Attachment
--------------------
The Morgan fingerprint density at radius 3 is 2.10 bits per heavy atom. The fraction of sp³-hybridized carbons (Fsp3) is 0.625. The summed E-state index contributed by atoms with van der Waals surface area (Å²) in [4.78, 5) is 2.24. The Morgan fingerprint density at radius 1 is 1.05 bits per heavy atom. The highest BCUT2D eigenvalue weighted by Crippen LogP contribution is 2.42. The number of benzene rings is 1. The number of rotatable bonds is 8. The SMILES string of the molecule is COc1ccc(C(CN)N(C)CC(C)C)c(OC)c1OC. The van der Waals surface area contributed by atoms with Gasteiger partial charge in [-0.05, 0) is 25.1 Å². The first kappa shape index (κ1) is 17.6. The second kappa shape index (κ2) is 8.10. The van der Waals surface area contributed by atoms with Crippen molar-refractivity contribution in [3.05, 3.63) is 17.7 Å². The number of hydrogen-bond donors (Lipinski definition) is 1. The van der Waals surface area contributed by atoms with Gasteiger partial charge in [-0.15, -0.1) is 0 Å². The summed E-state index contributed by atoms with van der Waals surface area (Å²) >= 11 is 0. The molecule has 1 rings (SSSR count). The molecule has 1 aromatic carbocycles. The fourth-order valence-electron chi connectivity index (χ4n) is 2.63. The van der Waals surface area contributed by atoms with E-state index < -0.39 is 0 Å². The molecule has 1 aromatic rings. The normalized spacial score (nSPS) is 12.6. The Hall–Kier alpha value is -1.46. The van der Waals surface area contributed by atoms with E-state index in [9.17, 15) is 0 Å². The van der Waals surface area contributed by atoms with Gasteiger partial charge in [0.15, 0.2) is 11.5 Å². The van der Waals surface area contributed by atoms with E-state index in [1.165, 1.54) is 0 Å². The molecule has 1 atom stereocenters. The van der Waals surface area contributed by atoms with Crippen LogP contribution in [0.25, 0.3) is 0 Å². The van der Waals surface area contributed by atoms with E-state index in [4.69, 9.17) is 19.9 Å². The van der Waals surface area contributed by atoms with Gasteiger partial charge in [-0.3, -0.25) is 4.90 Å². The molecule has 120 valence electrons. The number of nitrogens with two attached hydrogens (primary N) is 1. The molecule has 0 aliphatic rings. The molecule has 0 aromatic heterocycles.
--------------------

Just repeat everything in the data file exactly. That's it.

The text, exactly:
The Morgan fingerprint density at radius 3 is 2.10 bits per heavy atom. The fraction of sp³-hybridized carbons (Fsp3) is 0.625. The summed E-state index contributed by atoms with van der Waals surface area (Å²) in [4.78, 5) is 2.24. The Morgan fingerprint density at radius 1 is 1.05 bits per heavy atom. The highest BCUT2D eigenvalue weighted by Crippen LogP contribution is 2.42. The number of benzene rings is 1. The number of rotatable bonds is 8. The SMILES string of the molecule is COc1ccc(C(CN)N(C)CC(C)C)c(OC)c1OC. The van der Waals surface area contributed by atoms with Gasteiger partial charge in [-0.05, 0) is 25.1 Å². The first kappa shape index (κ1) is 17.6. The second kappa shape index (κ2) is 8.10. The van der Waals surface area contributed by atoms with Crippen molar-refractivity contribution in [3.05, 3.63) is 17.7 Å². The number of hydrogen-bond donors (Lipinski definition) is 1. The van der Waals surface area contributed by atoms with Gasteiger partial charge in [-0.15, -0.1) is 0 Å². The summed E-state index contributed by atoms with van der Waals surface area (Å²) >= 11 is 0. The molecule has 1 rings (SSSR count). The molecule has 1 aromatic carbocycles. The fourth-order valence-electron chi connectivity index (χ4n) is 2.63. The van der Waals surface area contributed by atoms with E-state index < -0.39 is 0 Å². The molecule has 1 aromatic rings. The normalized spacial score (nSPS) is 12.6. The Hall–Kier alpha value is -1.46. The van der Waals surface area contributed by atoms with E-state index in [9.17, 15) is 0 Å². The van der Waals surface area contributed by atoms with Gasteiger partial charge in [0.15, 0.2) is 11.5 Å². The van der Waals surface area contributed by atoms with E-state index in [1.165, 1.54) is 0 Å². The molecule has 1 atom stereocenters. The van der Waals surface area contributed by atoms with Crippen LogP contribution in [0.25, 0.3) is 0 Å². The van der Waals surface area contributed by atoms with E-state index in [4.69, 9.17) is 19.9 Å². The van der Waals surface area contributed by atoms with Gasteiger partial charge in [-0.3, -0.25) is 4.90 Å². The molecule has 120 valence electrons. The number of nitrogens with two attached hydrogens (primary N) is 1. The molecule has 0 aliphatic rings. The molecule has 0 aromatic heterocycles.